A new network of clean energy hubs are planned in the UK to further research and innovation.
Three ‘Supergen’ centres covering bioenergy, offshore renewables, and energy networks are being launched with £5 million each of Government funding.
It’s expected that new hubs will involve researchers taken from 19 universities, along with 70 partners from outside academia.
A further £1 million will go towards establishing a solar research network, led by Loughborough University. This network will include 10 universities and six partners, largely taken from within the solar industry.
The funding is being led by the Engineering and Physical Sciences Research Council (EPSRC), which made the announcement this week. The body has financed £150 million in seven new hubs over the past five years, designed to support the low-carbon transition and reduce carbon emissions in the UK.
Professor Philip Nelson, EPSRC’s executive chair, explained the purpose behind the latest initiative: “As we move towards a low carbon future we need to explore the fundamental science that can spark new technologies and systems as well as linking researchers to industry to meet their needs. As the threats from climate change become ever-more apparent there is a pressing need for the UK, and the world, to act collaboratively to address the challenges of clean energy production, distribution and storage.”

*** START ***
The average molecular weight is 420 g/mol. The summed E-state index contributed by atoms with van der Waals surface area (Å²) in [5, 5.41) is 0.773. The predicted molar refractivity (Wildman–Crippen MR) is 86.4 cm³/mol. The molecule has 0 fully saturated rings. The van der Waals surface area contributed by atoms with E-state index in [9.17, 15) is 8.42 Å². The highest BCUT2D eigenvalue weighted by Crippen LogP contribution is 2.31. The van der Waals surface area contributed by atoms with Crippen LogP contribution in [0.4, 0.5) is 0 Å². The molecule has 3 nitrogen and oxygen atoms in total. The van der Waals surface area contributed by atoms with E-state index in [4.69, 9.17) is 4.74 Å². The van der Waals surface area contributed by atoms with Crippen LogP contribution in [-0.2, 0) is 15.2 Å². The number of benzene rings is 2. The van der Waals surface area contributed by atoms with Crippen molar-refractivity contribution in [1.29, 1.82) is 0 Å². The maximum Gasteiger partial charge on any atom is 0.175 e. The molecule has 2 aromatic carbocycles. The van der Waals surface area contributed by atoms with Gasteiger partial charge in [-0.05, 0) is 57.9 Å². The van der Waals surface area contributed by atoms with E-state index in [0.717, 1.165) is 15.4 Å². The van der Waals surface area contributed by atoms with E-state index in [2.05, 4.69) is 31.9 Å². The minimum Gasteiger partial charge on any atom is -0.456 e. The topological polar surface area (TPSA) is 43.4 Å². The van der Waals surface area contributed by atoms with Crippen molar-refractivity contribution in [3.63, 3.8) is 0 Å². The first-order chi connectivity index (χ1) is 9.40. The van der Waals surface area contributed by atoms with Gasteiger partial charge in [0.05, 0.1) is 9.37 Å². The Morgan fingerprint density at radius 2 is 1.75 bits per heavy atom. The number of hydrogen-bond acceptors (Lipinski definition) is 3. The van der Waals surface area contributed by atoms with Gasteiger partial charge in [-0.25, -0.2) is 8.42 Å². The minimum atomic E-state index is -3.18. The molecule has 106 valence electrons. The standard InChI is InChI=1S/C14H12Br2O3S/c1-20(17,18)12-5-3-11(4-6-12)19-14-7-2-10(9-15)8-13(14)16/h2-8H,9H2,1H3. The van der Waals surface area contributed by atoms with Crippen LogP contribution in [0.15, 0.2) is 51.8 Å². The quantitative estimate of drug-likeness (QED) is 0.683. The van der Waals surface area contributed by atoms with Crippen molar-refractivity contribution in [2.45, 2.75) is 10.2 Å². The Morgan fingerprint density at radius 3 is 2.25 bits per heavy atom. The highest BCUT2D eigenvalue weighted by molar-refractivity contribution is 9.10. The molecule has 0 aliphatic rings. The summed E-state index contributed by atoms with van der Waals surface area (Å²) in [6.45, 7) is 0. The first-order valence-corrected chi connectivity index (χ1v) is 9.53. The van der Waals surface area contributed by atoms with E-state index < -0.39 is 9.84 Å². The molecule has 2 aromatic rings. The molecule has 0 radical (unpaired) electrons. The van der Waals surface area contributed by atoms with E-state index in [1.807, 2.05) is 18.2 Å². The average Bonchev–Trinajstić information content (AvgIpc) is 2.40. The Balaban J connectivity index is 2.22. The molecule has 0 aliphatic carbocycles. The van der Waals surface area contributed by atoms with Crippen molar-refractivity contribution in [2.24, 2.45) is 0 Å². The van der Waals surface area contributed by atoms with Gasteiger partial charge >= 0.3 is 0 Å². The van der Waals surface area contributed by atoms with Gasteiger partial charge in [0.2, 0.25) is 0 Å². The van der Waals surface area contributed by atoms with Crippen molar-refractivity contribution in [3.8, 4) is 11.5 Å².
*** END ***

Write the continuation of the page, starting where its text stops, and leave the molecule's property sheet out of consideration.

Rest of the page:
Professor Michael Walls, said the new SuperSolar Network will “include all solar technologies from fundamental research through to module engineering, champion the role of solar in the overall energy mix and engage all stakeholders in industry, government and finance.”
“Using flexible funding it will assist early stage researchers to work in leading international laboratories where they can access world-class know-how and facilities, learn from best practice and accelerate the impact of their research,” he added.
Earlier this year, £42 million was invested in establishing a new battery storage centre in Oxfordshire. The Faraday Institution will help reduce costs and address challenges in the new technology.